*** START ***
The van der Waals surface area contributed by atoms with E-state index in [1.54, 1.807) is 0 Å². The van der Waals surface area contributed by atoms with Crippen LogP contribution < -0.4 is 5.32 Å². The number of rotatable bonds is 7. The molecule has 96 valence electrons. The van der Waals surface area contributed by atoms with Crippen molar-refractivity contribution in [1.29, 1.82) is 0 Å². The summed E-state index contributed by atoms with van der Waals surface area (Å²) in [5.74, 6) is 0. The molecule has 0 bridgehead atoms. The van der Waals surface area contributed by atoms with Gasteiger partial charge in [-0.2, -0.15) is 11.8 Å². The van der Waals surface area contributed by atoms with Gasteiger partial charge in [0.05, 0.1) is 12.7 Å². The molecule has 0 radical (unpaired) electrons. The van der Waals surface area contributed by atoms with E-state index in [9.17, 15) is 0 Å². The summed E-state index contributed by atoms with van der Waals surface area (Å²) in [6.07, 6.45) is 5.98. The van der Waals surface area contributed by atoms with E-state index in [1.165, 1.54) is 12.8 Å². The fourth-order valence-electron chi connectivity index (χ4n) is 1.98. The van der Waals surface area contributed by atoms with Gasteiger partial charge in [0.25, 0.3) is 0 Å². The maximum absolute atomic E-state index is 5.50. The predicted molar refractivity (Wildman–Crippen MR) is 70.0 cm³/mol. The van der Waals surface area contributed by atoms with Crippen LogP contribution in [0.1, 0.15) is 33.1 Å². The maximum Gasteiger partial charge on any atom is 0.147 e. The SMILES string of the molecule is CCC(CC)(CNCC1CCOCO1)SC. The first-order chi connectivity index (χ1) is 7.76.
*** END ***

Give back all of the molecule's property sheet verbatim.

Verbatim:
The van der Waals surface area contributed by atoms with E-state index in [1.54, 1.807) is 0 Å². The van der Waals surface area contributed by atoms with Crippen LogP contribution < -0.4 is 5.32 Å². The number of rotatable bonds is 7. The molecule has 96 valence electrons. The van der Waals surface area contributed by atoms with Crippen molar-refractivity contribution in [1.29, 1.82) is 0 Å². The summed E-state index contributed by atoms with van der Waals surface area (Å²) in [5.74, 6) is 0. The molecule has 0 bridgehead atoms. The van der Waals surface area contributed by atoms with Gasteiger partial charge in [-0.2, -0.15) is 11.8 Å². The van der Waals surface area contributed by atoms with Gasteiger partial charge in [0.05, 0.1) is 12.7 Å². The molecule has 0 radical (unpaired) electrons. The van der Waals surface area contributed by atoms with E-state index in [9.17, 15) is 0 Å². The summed E-state index contributed by atoms with van der Waals surface area (Å²) in [6.07, 6.45) is 5.98. The van der Waals surface area contributed by atoms with E-state index in [1.165, 1.54) is 12.8 Å². The fourth-order valence-electron chi connectivity index (χ4n) is 1.98. The van der Waals surface area contributed by atoms with Gasteiger partial charge in [0.25, 0.3) is 0 Å². The maximum absolute atomic E-state index is 5.50. The predicted molar refractivity (Wildman–Crippen MR) is 70.0 cm³/mol. The van der Waals surface area contributed by atoms with Crippen LogP contribution in [0.1, 0.15) is 33.1 Å². The maximum Gasteiger partial charge on any atom is 0.147 e. The SMILES string of the molecule is CCC(CC)(CNCC1CCOCO1)SC. The first-order chi connectivity index (χ1) is 7.76.